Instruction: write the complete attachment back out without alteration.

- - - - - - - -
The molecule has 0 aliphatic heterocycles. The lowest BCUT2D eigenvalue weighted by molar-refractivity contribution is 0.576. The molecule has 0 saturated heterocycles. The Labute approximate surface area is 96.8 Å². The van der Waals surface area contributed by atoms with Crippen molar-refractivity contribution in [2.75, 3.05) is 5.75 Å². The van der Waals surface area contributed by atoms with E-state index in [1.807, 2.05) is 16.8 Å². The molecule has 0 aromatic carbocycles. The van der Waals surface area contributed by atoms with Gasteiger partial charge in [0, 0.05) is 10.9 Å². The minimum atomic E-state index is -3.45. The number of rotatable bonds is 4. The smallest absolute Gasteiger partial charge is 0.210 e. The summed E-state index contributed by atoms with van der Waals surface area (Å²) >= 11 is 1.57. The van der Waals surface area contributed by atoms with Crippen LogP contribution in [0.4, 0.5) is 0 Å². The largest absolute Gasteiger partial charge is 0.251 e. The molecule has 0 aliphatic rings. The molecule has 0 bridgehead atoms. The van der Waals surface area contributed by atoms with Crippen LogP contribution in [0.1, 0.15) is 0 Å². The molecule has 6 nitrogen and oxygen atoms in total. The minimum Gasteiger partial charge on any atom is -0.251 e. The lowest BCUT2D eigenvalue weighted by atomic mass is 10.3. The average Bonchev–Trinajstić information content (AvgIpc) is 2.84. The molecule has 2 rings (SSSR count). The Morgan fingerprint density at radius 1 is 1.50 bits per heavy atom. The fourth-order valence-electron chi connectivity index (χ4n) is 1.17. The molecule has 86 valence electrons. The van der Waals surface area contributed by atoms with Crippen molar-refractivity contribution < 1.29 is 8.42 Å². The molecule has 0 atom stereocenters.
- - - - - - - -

The molecule has 0 aliphatic heterocycles. The lowest BCUT2D eigenvalue weighted by molar-refractivity contribution is 0.576. The molecule has 0 saturated heterocycles. The Labute approximate surface area is 96.8 Å². The van der Waals surface area contributed by atoms with Crippen molar-refractivity contribution in [2.75, 3.05) is 5.75 Å². The van der Waals surface area contributed by atoms with E-state index in [1.807, 2.05) is 16.8 Å². The molecule has 0 aromatic carbocycles. The van der Waals surface area contributed by atoms with Gasteiger partial charge in [0, 0.05) is 10.9 Å². The minimum atomic E-state index is -3.45. The number of rotatable bonds is 4. The smallest absolute Gasteiger partial charge is 0.210 e. The summed E-state index contributed by atoms with van der Waals surface area (Å²) >= 11 is 1.57. The van der Waals surface area contributed by atoms with Crippen LogP contribution in [0.4, 0.5) is 0 Å². The largest absolute Gasteiger partial charge is 0.251 e. The molecule has 0 aliphatic rings. The molecule has 0 bridgehead atoms. The van der Waals surface area contributed by atoms with Crippen LogP contribution in [0.1, 0.15) is 0 Å². The molecule has 6 nitrogen and oxygen atoms in total. The minimum Gasteiger partial charge on any atom is -0.251 e. The lowest BCUT2D eigenvalue weighted by atomic mass is 10.3. The average Bonchev–Trinajstić information content (AvgIpc) is 2.84. The molecule has 2 rings (SSSR count). The Morgan fingerprint density at radius 1 is 1.50 bits per heavy atom. The fourth-order valence-electron chi connectivity index (χ4n) is 1.17. The molecule has 86 valence electrons. The van der Waals surface area contributed by atoms with Crippen molar-refractivity contribution < 1.29 is 8.42 Å². The molecule has 0 atom stereocenters.